In a forthcoming novel of mine, a defrocked priest struggles with his growing feelings for the protagonist, arguing that even if the Church has released him from his vow of celibacy, he is not prepared to renounce it. Refreshing stuff in an age when vows and promises are taken less and less seriously. How is the issue resolved? Suffice it to say that an older priest/advisor plants a seed when he suggests that the vow of monogamy as it culminates in the sacrament of marriage may allow one to serve God in this world as effectively as upholding priestly vows.
Some background on the celibacy obligation/vow. Eastern rite Catholic priests can marry and even Roman Catholic priests who are converts from Protestantism (Episcopal for instance) can be married. This has been the rule since the 1930’s. The prohibition against married men becoming priests is more a rule than dogma, which means it can change. Why then doesn’t the Vatican consider allowing priests to marry? Wouldn’t doing so aid in recruitment and help parishioners identify with their clergy more readily? One would think so, but then I’m an outsider – not a Catholic.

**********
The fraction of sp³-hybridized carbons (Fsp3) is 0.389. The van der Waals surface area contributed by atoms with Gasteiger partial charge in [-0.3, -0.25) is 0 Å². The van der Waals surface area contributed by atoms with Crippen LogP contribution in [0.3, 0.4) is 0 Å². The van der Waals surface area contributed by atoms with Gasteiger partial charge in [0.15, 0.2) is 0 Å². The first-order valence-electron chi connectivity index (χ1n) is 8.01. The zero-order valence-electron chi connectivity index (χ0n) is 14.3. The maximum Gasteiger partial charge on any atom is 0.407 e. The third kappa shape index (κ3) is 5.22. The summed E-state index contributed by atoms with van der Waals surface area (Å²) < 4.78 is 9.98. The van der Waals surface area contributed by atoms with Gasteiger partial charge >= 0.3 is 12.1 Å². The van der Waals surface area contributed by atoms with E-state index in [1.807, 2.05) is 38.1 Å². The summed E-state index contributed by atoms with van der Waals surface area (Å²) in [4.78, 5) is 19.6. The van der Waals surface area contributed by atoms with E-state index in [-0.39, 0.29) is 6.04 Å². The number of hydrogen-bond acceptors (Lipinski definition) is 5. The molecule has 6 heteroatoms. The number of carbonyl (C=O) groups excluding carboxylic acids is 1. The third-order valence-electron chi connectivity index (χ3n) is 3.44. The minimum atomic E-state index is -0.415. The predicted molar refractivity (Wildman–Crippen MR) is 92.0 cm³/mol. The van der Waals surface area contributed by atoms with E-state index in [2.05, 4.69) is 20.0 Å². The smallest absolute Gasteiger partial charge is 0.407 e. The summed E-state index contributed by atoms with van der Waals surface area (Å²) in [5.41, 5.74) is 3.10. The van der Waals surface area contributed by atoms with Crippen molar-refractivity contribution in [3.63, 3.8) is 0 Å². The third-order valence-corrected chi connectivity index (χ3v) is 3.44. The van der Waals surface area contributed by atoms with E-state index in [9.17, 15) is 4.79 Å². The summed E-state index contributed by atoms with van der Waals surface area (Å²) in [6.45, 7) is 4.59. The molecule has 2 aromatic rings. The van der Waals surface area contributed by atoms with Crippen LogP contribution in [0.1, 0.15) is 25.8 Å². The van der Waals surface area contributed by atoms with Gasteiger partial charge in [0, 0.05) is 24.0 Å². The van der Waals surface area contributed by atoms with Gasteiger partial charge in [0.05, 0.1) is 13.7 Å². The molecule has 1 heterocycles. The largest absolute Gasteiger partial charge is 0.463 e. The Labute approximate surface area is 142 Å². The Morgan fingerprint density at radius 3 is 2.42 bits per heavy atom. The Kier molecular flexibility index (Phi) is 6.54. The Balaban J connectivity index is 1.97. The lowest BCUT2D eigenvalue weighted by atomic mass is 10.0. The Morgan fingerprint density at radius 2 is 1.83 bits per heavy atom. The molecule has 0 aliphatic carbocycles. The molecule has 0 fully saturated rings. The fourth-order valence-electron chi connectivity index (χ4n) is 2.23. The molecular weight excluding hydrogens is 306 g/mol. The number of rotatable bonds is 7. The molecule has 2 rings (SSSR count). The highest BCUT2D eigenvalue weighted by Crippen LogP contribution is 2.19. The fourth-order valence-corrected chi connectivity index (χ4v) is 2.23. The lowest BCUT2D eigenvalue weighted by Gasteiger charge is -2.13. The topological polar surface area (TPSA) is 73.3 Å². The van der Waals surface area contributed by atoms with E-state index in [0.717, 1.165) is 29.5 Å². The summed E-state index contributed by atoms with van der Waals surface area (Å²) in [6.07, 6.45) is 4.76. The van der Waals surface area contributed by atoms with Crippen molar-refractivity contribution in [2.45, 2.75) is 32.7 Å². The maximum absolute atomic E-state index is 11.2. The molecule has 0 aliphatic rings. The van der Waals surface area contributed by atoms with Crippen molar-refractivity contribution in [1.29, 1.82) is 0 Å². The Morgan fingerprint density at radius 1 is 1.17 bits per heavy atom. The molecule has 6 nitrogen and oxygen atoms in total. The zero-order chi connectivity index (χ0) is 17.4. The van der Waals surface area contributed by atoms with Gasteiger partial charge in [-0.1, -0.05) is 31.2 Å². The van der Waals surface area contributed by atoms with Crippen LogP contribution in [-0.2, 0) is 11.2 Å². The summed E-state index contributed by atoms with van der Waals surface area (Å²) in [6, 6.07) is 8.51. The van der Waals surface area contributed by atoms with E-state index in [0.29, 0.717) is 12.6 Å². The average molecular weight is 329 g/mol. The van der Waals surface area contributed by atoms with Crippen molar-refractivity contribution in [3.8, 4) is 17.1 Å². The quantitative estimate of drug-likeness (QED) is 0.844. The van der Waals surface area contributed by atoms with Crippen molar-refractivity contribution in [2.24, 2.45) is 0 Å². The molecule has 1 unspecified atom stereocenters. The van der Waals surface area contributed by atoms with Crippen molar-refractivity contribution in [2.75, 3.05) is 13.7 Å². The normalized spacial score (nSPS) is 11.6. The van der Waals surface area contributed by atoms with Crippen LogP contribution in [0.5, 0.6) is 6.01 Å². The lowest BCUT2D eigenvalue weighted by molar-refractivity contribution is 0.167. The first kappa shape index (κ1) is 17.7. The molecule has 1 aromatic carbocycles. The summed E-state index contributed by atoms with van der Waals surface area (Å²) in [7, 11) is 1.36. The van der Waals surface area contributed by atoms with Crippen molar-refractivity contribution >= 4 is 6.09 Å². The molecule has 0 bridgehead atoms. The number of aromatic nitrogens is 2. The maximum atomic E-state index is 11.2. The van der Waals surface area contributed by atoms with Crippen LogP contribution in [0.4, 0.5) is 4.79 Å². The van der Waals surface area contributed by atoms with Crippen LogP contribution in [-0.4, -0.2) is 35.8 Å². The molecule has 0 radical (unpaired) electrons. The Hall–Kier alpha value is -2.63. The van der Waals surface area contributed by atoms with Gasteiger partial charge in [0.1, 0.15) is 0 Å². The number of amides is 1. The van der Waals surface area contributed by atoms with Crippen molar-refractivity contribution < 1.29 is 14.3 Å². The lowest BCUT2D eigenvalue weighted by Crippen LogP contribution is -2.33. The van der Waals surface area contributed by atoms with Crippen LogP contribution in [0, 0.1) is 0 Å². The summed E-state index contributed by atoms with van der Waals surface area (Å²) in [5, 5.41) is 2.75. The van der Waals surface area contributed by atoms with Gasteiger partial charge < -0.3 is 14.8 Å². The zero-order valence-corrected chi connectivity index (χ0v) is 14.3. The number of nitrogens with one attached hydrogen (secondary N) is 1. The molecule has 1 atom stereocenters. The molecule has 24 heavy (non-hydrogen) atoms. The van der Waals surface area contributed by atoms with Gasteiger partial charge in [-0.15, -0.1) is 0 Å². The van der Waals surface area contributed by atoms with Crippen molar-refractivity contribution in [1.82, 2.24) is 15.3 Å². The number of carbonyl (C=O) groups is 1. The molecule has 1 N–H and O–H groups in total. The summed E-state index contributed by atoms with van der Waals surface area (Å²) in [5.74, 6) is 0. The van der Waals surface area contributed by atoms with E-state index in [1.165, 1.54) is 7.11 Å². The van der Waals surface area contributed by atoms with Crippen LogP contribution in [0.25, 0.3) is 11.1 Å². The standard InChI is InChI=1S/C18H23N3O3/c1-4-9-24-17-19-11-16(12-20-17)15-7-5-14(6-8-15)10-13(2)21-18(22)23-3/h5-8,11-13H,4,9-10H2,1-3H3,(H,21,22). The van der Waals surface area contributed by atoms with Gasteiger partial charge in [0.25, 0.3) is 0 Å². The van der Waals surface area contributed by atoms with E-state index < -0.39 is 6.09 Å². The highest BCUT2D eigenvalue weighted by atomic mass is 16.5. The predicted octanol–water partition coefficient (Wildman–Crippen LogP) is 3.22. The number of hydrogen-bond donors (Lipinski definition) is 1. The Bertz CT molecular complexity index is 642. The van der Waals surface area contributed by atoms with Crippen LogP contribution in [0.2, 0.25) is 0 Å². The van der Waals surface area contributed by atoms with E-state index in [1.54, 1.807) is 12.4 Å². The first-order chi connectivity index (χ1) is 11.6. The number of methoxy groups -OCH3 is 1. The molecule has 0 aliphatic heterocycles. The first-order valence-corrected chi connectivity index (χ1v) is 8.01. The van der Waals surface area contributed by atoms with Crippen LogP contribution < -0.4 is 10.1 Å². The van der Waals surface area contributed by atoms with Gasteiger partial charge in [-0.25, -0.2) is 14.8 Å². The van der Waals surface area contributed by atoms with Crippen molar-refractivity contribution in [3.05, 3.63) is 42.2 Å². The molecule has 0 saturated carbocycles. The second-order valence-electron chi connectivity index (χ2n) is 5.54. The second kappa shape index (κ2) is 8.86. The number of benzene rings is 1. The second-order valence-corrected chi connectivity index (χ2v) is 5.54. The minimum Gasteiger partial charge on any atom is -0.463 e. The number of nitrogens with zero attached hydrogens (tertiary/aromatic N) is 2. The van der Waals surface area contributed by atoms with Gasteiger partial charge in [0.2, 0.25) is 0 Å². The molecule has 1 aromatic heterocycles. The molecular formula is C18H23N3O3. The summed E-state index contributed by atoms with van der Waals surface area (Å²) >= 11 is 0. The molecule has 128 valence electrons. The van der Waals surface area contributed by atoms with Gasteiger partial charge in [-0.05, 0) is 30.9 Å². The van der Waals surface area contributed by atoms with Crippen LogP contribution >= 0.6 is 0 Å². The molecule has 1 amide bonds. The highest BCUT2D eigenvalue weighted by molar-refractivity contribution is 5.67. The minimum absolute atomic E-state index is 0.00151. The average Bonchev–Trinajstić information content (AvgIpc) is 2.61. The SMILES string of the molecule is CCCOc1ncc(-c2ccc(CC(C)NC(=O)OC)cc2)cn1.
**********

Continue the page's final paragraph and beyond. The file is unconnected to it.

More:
One other aspect of Catholicism that I examine in the novel, via the priest’s perspective, is what I’ll call the loss of mystery. Vatican II and similar measures might not have gone far enough to emancipate priests, but it might have gone too far in demystifying Catholic rites by watering down the Mass. Is what’s needed a return to tradition – not as interpreted by the present Pope, but as celebrated by Catholics for centuries? Should Mass be in Latin and the Host handled only by priests. The Mass is, after all, a ritual. There are rules. In the Eucharist rite (Holy Communion for Roman Catholics) something ‘magical’ happens: the wafer and wine are transformed (transubstantiated) into the body and blood of Christ. Only a consecrated priest can affect this change. By taking the Host into their own bodies, Catholics become part of the rite but only after consenting. How does this happen? Not only by physically being present at the Mass but by acknowledging the transubstantiation. When offering the Host, the priest says ‘The body and blood of Christ’ and the receiver must say ‘Amen’ before accepting it – by this means he consents and agrees to the Divine mystery.
A casual survey of modern Western society may lead one to conclude that there is no place for a return to orthodox Catholic practice, but I would disagree. If one views the secular fascination with magic and the Other World as simply another means of reaching out to the Divine, then mankind is as receptive to the unseen as ever. Perhaps more so, for Westerners feel more comfortable than ever speaking of spiritualism (albeit one devoid of religion). Why, then, doesn’t the Vatican step into the breach with a God-centered view of Nature and what might appear to be magic? That is the true mystery.